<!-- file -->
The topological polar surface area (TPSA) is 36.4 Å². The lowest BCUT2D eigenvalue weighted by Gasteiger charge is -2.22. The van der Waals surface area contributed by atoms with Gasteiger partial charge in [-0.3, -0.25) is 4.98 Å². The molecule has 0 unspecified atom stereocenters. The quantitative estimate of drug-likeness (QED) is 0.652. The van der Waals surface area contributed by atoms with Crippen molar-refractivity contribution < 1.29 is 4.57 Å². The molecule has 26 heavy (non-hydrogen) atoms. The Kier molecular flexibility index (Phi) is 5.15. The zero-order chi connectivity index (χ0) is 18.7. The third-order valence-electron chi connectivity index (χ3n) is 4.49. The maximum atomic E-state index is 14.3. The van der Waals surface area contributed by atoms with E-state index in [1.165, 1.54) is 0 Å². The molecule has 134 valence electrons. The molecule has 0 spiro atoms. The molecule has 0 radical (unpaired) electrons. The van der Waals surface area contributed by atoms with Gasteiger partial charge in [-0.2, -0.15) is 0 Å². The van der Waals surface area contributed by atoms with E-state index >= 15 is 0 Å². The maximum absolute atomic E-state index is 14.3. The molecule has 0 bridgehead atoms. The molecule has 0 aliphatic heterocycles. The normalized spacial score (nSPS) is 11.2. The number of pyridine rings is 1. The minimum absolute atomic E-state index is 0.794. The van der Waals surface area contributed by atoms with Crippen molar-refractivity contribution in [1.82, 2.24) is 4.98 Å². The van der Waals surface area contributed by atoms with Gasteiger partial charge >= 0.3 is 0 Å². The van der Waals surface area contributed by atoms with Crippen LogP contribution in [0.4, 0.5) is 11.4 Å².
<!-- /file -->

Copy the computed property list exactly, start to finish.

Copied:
The topological polar surface area (TPSA) is 36.4 Å². The lowest BCUT2D eigenvalue weighted by Gasteiger charge is -2.22. The van der Waals surface area contributed by atoms with Gasteiger partial charge in [-0.3, -0.25) is 4.98 Å². The molecule has 0 unspecified atom stereocenters. The quantitative estimate of drug-likeness (QED) is 0.652. The van der Waals surface area contributed by atoms with Crippen molar-refractivity contribution < 1.29 is 4.57 Å². The molecule has 26 heavy (non-hydrogen) atoms. The Kier molecular flexibility index (Phi) is 5.15. The zero-order chi connectivity index (χ0) is 18.7. The third-order valence-electron chi connectivity index (χ3n) is 4.49. The maximum atomic E-state index is 14.3. The van der Waals surface area contributed by atoms with E-state index in [1.165, 1.54) is 0 Å². The molecule has 134 valence electrons. The molecule has 0 spiro atoms. The molecule has 0 radical (unpaired) electrons. The van der Waals surface area contributed by atoms with Gasteiger partial charge in [-0.2, -0.15) is 0 Å². The van der Waals surface area contributed by atoms with E-state index >= 15 is 0 Å². The maximum absolute atomic E-state index is 14.3. The molecule has 0 bridgehead atoms. The molecule has 0 aliphatic heterocycles. The normalized spacial score (nSPS) is 11.2. The number of pyridine rings is 1. The minimum absolute atomic E-state index is 0.794. The van der Waals surface area contributed by atoms with Crippen molar-refractivity contribution in [1.82, 2.24) is 4.98 Å². The van der Waals surface area contributed by atoms with Gasteiger partial charge >= 0.3 is 0 Å². The van der Waals surface area contributed by atoms with Crippen LogP contribution in [0.4, 0.5) is 11.4 Å².